There was an article at Popular Science called "Sally has 2 Mommies and 1 Daddy", that might be interesting reading.
http://www.popsci.com/popsci/medicine/17e2c4522fa84010vgnvcm1000004eecbccdrcrd.html

Lisa

Great argument. Let me know if there's any way I can help you fight for coverage.

Cyndi

I just wanted to say thanks and respond to the comment that an infertility mandate would "force people who don't want or need those services to subsidize the care of those people who do". Isn't that what all infertility patients are doing? We subsidize the care of pregnant women, because insurance is mandated to cover prenatal care. This is a service we will never use.
That is all insurance companies and subscribers do, subsidize the care of others. We pay for triple heart bypass for people that ate fattening foods for decades and refused to exercise. We pay for surgery to correct shattered limbs following a bungee jumping incident. We pay for chemotherapy, surgery, and radiation therapy to treat lung cancer, caused by nearly 30 years
of smoking. We pay for prescriptions for Viagra so a man can engage in sexual activity.
Insurance and we as a society are symbiotic, yet somehow the infertile got the short end of the stick.

Doctor Disgruntled

Cyndi,
Yes, that's exactly my point - you and I are forced to subsidize the care of other people precisely because of mandates that force companies to offer specific types of coverage. If we weren't, the companies would be free to offer insurance products that would be much cheaper for most people, freeing up lots of $$ for you to buy what care you choose, and also allowing for the existence of a "fertility insurance" product I described above. You're saying the solution is "force coverage for more stuff" (which would raise the cost of medical insurance for everyone). I'm saying is "force coverage for nothing," and let the free market work. Then you would be much more likely to afford coverage of the type you want.

Again, best of luck. This argument pales in comparison to the stress and difficulty you're experiencing. My best wishes.

Doc Disgruntled

Blue Cross of California

Treatment shall be covered by health insurance as health coverage should be covering all health related events.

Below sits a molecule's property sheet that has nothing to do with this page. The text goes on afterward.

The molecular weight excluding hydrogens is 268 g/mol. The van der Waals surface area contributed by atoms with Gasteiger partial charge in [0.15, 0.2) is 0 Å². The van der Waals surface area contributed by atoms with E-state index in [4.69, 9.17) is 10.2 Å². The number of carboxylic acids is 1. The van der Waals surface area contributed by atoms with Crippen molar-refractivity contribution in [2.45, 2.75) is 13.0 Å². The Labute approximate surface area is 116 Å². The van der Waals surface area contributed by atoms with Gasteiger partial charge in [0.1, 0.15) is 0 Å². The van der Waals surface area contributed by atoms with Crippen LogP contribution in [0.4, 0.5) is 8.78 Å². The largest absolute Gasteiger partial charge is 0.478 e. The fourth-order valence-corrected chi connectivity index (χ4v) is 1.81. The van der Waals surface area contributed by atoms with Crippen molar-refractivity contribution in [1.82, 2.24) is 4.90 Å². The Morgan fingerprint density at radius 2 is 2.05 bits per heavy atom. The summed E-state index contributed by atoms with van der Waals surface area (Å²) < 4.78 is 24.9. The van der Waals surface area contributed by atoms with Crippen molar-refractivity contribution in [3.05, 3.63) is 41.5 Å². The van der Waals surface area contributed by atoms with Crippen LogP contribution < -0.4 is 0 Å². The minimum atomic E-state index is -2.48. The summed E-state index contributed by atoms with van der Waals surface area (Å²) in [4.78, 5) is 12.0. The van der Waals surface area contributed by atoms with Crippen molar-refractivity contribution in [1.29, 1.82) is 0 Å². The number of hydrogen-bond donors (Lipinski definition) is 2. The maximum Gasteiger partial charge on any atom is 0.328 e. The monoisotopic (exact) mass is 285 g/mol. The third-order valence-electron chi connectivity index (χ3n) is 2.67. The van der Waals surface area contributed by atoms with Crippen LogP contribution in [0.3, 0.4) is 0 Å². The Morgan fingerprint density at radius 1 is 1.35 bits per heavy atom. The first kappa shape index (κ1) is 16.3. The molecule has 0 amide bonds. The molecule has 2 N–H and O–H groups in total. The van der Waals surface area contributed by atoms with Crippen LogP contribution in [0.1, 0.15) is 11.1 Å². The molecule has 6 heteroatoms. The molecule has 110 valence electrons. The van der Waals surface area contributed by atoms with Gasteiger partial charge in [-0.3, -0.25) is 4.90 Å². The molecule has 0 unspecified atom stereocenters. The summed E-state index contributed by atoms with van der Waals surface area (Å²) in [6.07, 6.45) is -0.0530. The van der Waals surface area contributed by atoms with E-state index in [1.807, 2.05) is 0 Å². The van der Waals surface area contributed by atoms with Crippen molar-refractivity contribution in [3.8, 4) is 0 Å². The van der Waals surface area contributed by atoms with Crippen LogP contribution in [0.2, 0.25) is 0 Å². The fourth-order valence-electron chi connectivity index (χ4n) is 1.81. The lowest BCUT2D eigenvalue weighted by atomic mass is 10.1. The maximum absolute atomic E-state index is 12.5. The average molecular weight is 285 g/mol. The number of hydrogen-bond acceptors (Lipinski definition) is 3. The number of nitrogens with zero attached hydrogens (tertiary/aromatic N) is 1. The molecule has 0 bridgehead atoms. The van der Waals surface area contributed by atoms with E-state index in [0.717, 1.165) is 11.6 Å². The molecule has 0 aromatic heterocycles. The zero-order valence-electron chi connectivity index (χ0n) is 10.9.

Erin

I agree with what you are saying. However, I'd like to point out that a vast majority of the insurance plans out there do NOT cover hearing aids...I should know, in the past few years I have shelled out $3K for mine.

Infertile Canadian

Here is a silly one for you... here in Canada, we have socialised medicine, which covers most medical procedures, but obviously not cosmetic ones.

My partner is sperm challenged, as as a result we require IVF/ICSI to get pregnant. However, as the insurance see it here *I* am not infertile, and therefore do not qualify for this now "elective" procedure.

Ahhh...Sexual discrimination in the insurance biz...

Fendra

I love the fact that I found this web site!!

I live in Massachussetts, where it is supposedly mandated that the insurance policies covers infertility. Well I have been trying for years. I am 32 years old and was diagnosed with PCOS. I have seen doctors after doctors and all say to me that I need to see a reproductive endrocronlogist to treat my PCOS which is the cause of my infertility, BUT they say (the doctors)that my insurance will not cover. I have Medicare for insurance, which I did research and found that they do cover infertility under the policy manual, also the rep I spoke to said that "as long as it is medically necessary, I can be treated". Well, I do believe PCOS would be medically necessary. What should I do. Medicare states that they didn't put a hold in the system to prevent me from further treatment and the doctors office says otherwise. Now the RE told me that Mediace does cover the infertility treatment, but not the IVF. Hello that sounds like shit!! I am seeking treatment for my infertility, but I still have to sign a self pay waiver and pay $450.00 out of my pocket for the consult. A consult that Medicare pays. Can anyone help? Suggestions? This is so upsetting!!!